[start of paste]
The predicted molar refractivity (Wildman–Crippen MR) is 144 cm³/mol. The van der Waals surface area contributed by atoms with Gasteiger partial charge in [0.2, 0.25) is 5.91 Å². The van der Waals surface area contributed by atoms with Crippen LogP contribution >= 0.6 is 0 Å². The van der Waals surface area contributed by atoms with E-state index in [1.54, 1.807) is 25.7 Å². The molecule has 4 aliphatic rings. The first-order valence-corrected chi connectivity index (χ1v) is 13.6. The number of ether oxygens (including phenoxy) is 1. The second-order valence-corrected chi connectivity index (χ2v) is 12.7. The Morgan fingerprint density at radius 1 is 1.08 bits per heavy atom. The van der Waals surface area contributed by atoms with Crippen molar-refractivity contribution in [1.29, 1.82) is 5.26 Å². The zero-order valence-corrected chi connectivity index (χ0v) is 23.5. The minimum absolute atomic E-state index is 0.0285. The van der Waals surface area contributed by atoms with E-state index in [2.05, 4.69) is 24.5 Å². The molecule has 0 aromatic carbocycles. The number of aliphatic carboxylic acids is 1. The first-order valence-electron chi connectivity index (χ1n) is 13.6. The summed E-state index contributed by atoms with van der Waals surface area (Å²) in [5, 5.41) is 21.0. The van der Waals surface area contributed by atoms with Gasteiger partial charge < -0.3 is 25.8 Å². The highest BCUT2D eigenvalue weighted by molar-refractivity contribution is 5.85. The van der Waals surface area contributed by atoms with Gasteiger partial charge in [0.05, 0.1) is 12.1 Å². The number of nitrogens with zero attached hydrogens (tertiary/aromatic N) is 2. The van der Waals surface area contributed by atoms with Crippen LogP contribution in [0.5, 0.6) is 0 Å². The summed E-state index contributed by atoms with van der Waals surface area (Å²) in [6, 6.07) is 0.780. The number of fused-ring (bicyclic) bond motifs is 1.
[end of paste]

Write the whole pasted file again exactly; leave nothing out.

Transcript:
The predicted molar refractivity (Wildman–Crippen MR) is 144 cm³/mol. The van der Waals surface area contributed by atoms with Gasteiger partial charge in [0.2, 0.25) is 5.91 Å². The van der Waals surface area contributed by atoms with Crippen LogP contribution >= 0.6 is 0 Å². The van der Waals surface area contributed by atoms with E-state index in [1.54, 1.807) is 25.7 Å². The molecule has 4 aliphatic rings. The first-order valence-corrected chi connectivity index (χ1v) is 13.6. The number of ether oxygens (including phenoxy) is 1. The second-order valence-corrected chi connectivity index (χ2v) is 12.7. The Morgan fingerprint density at radius 1 is 1.08 bits per heavy atom. The van der Waals surface area contributed by atoms with Crippen molar-refractivity contribution in [1.29, 1.82) is 5.26 Å². The zero-order valence-corrected chi connectivity index (χ0v) is 23.5. The minimum absolute atomic E-state index is 0.0285. The van der Waals surface area contributed by atoms with E-state index in [2.05, 4.69) is 24.5 Å². The molecule has 0 aromatic carbocycles. The number of aliphatic carboxylic acids is 1. The first-order valence-electron chi connectivity index (χ1n) is 13.6. The summed E-state index contributed by atoms with van der Waals surface area (Å²) in [5, 5.41) is 21.0. The van der Waals surface area contributed by atoms with Gasteiger partial charge < -0.3 is 25.8 Å². The highest BCUT2D eigenvalue weighted by molar-refractivity contribution is 5.85. The van der Waals surface area contributed by atoms with Gasteiger partial charge in [0.05, 0.1) is 12.1 Å². The number of nitrogens with zero attached hydrogens (tertiary/aromatic N) is 2. The van der Waals surface area contributed by atoms with Crippen LogP contribution in [0.5, 0.6) is 0 Å². The summed E-state index contributed by atoms with van der Waals surface area (Å²) in [6, 6.07) is 0.780. The number of fused-ring (bicyclic) bond motifs is 1.